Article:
MADRID/PARIS/STOCKHOLM, March 2 (Reuters) – France and Spain are poised to announce a breakthrough this week in a long-running impasse over hefty costs of what would be their first undersea electricity link, a minister and sources in both countries told Reuters.
Spanish Energy Minister Teresa Ribera told Reuters earlier she expected a final agreement this week, without specifying further details on the project to double the interconnection capacity, which both countries last year agreed to speed up amid Europe’s energy crisis.
However, since the initial announcement of the project in 2017, the estimated cost of the 400 km-long (250 mile-long) cable link from Spain’s northern coast to France’s western coast through the Bay of Biscay has nearly doubled around to 3.2 billion euros ($3.42 billion), according to a Spanish source with knowledge of the matter.
That was due to unforeseen seabed instability on the French side that required costly re-routing, and rising costs of raw materials.
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The project was designed to double existing transmission capacity between the countries and would allow Spain to feed its bountiful renewable energy into a wider European grid, which makes it growingly important after Russia’s invasion of Ukraine unleashed an energy crisis in Europe last year.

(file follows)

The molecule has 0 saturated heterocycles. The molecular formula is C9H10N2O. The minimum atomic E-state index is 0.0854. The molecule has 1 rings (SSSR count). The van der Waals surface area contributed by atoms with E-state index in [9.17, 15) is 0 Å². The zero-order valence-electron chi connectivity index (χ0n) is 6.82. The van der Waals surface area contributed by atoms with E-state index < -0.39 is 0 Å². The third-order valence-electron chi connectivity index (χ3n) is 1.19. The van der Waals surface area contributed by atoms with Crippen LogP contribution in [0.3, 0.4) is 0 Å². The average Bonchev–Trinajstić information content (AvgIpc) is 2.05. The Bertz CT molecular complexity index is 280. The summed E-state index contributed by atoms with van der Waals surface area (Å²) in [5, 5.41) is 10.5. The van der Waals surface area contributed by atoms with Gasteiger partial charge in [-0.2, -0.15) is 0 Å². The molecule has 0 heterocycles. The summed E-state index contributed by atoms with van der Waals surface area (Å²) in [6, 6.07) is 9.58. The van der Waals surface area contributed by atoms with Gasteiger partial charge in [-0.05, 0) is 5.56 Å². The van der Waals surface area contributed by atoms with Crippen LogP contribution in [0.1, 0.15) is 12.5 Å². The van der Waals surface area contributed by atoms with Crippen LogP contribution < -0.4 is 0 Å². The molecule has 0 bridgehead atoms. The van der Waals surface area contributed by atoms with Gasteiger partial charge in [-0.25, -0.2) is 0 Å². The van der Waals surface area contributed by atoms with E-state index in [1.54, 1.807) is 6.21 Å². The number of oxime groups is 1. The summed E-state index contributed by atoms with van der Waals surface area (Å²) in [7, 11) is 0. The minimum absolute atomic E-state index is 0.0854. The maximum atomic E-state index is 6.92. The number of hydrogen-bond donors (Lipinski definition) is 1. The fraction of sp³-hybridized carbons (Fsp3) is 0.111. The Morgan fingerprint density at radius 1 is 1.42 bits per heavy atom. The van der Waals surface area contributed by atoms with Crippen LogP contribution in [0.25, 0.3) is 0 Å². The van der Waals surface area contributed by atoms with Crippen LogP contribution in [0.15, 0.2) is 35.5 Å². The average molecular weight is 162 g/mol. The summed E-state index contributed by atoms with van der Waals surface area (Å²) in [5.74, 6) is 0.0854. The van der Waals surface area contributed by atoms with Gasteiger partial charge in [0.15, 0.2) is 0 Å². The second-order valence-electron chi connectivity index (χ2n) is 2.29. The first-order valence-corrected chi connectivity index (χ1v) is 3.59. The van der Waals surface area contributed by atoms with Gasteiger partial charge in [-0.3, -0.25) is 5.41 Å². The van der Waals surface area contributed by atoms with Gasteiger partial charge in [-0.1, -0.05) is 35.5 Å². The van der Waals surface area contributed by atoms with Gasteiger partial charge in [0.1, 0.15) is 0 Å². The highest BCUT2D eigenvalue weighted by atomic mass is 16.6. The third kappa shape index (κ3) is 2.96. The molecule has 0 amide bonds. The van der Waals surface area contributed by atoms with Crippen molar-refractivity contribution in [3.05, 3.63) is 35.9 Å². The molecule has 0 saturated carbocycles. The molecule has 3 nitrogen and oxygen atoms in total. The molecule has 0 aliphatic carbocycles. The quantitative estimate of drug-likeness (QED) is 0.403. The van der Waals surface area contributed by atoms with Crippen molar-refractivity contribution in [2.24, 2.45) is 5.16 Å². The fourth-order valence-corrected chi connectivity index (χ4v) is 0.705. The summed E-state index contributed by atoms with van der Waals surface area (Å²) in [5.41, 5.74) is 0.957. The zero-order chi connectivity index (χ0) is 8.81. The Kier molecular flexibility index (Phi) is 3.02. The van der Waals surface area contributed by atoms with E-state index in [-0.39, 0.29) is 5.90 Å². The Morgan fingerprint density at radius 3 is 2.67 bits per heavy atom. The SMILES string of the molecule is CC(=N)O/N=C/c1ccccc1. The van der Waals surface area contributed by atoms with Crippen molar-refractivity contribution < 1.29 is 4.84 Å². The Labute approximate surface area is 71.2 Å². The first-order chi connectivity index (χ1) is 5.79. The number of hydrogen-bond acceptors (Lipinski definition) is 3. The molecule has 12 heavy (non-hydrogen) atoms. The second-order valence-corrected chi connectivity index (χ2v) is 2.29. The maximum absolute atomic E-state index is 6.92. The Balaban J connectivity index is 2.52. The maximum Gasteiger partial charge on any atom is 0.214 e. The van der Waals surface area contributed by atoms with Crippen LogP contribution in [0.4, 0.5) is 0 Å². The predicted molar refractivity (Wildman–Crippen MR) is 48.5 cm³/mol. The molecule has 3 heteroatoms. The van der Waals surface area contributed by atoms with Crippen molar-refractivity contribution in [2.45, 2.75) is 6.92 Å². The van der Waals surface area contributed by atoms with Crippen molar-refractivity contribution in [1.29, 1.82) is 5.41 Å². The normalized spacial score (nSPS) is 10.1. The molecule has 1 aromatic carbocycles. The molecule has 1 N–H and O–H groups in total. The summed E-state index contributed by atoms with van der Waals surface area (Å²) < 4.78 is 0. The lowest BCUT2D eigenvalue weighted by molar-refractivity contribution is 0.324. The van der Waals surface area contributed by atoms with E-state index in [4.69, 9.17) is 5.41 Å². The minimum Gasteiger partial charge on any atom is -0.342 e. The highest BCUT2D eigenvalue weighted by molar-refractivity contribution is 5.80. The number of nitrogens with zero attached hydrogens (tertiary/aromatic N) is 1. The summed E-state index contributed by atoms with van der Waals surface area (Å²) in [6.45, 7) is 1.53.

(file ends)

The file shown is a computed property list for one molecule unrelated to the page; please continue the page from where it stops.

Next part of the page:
Two sources familiar with the matter said France’s Energy Regulatory Commission and the Spanish competition watchdog CNMC should give the go-ahead on Thursday or Friday to the project, whose budget has been increased. They did not specify the terms of the deal.
The French regulator had no immediate comment. Spain’s CNMC said only the negotiations were still ongoing.
Spain is a growing producer of renewable energy that it exports to France and it wants its neighbour to pay most of the extra costs. That had led to disagreement amid wider tensions between them about pipeline connections and protectionism.
Two sources with knowledge of the negotiations said the likely cost-sharing deal was part of a political discussion of contentious issues, including France’s campaign for nuclear hydrogen to be considered a renewable source, which Spain opposes.
One of them said that when the project was first conceived, France had an electricity surplus and was exporting to Spain, so Spain had agreed to pay part of the costs on the French side, but now the tables have turned.
Spanish sources said the go-ahead would likely mean that France, whose nuclear power industry has been beset by problems, finally agreed to pay more.
The interconnection, that had been slated to be built by the power grid operators RTE of France and Spain’s REE by 2025 and is now likely to suffer delays, would allow the two countries to double their electricity exchange capacity to 5,000 megawatts, enough to provide power for 5 million homes.
($1 = 0.9369 euros)
Reporting by Belén Carreño in Madrid, Benjamin Mallet in Paris and Kate Abnett in Stockholm; Additional reporting América Hernández and Forrest Crellin in Paris; Writing by Andrei Khalip and Aislinn Laing
Editing by Marguerita Choy
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